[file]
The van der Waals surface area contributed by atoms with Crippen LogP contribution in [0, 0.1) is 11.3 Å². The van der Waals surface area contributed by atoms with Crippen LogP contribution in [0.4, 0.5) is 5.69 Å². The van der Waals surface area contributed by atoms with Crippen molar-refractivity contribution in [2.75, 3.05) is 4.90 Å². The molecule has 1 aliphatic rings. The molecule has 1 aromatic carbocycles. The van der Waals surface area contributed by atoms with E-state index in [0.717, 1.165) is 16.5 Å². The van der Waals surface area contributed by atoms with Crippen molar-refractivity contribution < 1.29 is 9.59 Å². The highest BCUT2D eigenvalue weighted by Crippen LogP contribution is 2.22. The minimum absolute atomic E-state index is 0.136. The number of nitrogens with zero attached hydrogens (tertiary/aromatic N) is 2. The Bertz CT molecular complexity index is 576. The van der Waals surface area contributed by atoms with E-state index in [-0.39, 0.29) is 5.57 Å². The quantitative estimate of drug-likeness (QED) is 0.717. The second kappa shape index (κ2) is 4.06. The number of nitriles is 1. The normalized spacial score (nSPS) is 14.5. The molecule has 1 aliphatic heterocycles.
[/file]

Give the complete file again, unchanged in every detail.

The van der Waals surface area contributed by atoms with Crippen LogP contribution in [0, 0.1) is 11.3 Å². The van der Waals surface area contributed by atoms with Crippen LogP contribution in [0.4, 0.5) is 5.69 Å². The van der Waals surface area contributed by atoms with Crippen molar-refractivity contribution in [2.75, 3.05) is 4.90 Å². The molecule has 1 aliphatic rings. The molecule has 1 aromatic carbocycles. The van der Waals surface area contributed by atoms with E-state index in [0.717, 1.165) is 16.5 Å². The van der Waals surface area contributed by atoms with Crippen molar-refractivity contribution < 1.29 is 9.59 Å². The highest BCUT2D eigenvalue weighted by Crippen LogP contribution is 2.22. The minimum absolute atomic E-state index is 0.136. The number of nitrogens with zero attached hydrogens (tertiary/aromatic N) is 2. The Bertz CT molecular complexity index is 576. The van der Waals surface area contributed by atoms with E-state index in [-0.39, 0.29) is 5.57 Å². The quantitative estimate of drug-likeness (QED) is 0.717. The second kappa shape index (κ2) is 4.06. The number of nitriles is 1. The normalized spacial score (nSPS) is 14.5. The molecule has 1 aliphatic heterocycles.